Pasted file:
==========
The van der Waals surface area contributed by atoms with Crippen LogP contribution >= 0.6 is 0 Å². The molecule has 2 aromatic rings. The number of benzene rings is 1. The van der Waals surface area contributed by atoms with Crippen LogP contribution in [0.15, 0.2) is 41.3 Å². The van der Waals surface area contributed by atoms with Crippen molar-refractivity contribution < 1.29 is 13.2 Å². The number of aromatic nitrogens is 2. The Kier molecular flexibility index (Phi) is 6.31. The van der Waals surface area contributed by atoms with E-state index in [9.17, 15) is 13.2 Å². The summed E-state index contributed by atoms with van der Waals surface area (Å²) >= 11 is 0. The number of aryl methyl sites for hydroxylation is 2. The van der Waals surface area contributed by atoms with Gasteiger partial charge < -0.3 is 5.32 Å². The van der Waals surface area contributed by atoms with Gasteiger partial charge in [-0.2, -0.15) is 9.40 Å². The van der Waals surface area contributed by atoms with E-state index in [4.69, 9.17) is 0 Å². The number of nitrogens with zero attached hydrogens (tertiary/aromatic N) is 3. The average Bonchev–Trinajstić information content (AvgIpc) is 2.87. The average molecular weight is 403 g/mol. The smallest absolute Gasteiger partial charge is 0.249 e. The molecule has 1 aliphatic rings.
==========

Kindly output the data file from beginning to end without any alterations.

The van der Waals surface area contributed by atoms with Crippen LogP contribution >= 0.6 is 0 Å². The molecule has 2 aromatic rings. The number of benzene rings is 1. The van der Waals surface area contributed by atoms with Crippen LogP contribution in [0.15, 0.2) is 41.3 Å². The van der Waals surface area contributed by atoms with Crippen molar-refractivity contribution < 1.29 is 13.2 Å². The number of aromatic nitrogens is 2. The Kier molecular flexibility index (Phi) is 6.31. The van der Waals surface area contributed by atoms with E-state index in [9.17, 15) is 13.2 Å². The summed E-state index contributed by atoms with van der Waals surface area (Å²) >= 11 is 0. The number of aryl methyl sites for hydroxylation is 2. The van der Waals surface area contributed by atoms with Gasteiger partial charge < -0.3 is 5.32 Å². The van der Waals surface area contributed by atoms with Gasteiger partial charge in [-0.2, -0.15) is 9.40 Å². The van der Waals surface area contributed by atoms with E-state index in [4.69, 9.17) is 0 Å². The number of nitrogens with zero attached hydrogens (tertiary/aromatic N) is 3. The average Bonchev–Trinajstić information content (AvgIpc) is 2.87. The average molecular weight is 403 g/mol. The smallest absolute Gasteiger partial charge is 0.249 e. The molecule has 1 aliphatic rings.